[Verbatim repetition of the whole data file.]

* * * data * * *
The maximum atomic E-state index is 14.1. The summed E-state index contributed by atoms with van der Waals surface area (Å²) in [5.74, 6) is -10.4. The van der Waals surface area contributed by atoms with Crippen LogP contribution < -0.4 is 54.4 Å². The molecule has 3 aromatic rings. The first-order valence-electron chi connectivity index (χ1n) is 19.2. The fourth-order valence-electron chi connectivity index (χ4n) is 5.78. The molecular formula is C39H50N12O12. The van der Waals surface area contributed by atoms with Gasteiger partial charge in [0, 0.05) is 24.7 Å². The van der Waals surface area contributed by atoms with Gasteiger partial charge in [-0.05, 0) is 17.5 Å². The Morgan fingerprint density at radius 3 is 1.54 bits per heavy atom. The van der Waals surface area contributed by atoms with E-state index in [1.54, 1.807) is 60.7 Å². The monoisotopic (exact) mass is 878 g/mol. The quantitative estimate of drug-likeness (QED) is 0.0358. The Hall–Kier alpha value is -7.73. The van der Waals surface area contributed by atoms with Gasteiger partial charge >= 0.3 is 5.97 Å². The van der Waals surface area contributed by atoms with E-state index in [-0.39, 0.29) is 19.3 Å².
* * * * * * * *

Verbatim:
The maximum atomic E-state index is 14.1. The summed E-state index contributed by atoms with van der Waals surface area (Å²) in [5.74, 6) is -10.4. The van der Waals surface area contributed by atoms with Crippen LogP contribution < -0.4 is 54.4 Å². The molecule has 3 aromatic rings. The first-order valence-electron chi connectivity index (χ1n) is 19.2. The fourth-order valence-electron chi connectivity index (χ4n) is 5.78. The molecular formula is C39H50N12O12. The van der Waals surface area contributed by atoms with Gasteiger partial charge in [0, 0.05) is 24.7 Å². The van der Waals surface area contributed by atoms with Gasteiger partial charge in [-0.05, 0) is 17.5 Å². The Morgan fingerprint density at radius 3 is 1.54 bits per heavy atom. The van der Waals surface area contributed by atoms with E-state index in [1.54, 1.807) is 60.7 Å². The monoisotopic (exact) mass is 878 g/mol. The quantitative estimate of drug-likeness (QED) is 0.0358. The Hall–Kier alpha value is -7.73. The van der Waals surface area contributed by atoms with Gasteiger partial charge >= 0.3 is 5.97 Å². The van der Waals surface area contributed by atoms with E-state index in [-0.39, 0.29) is 19.3 Å².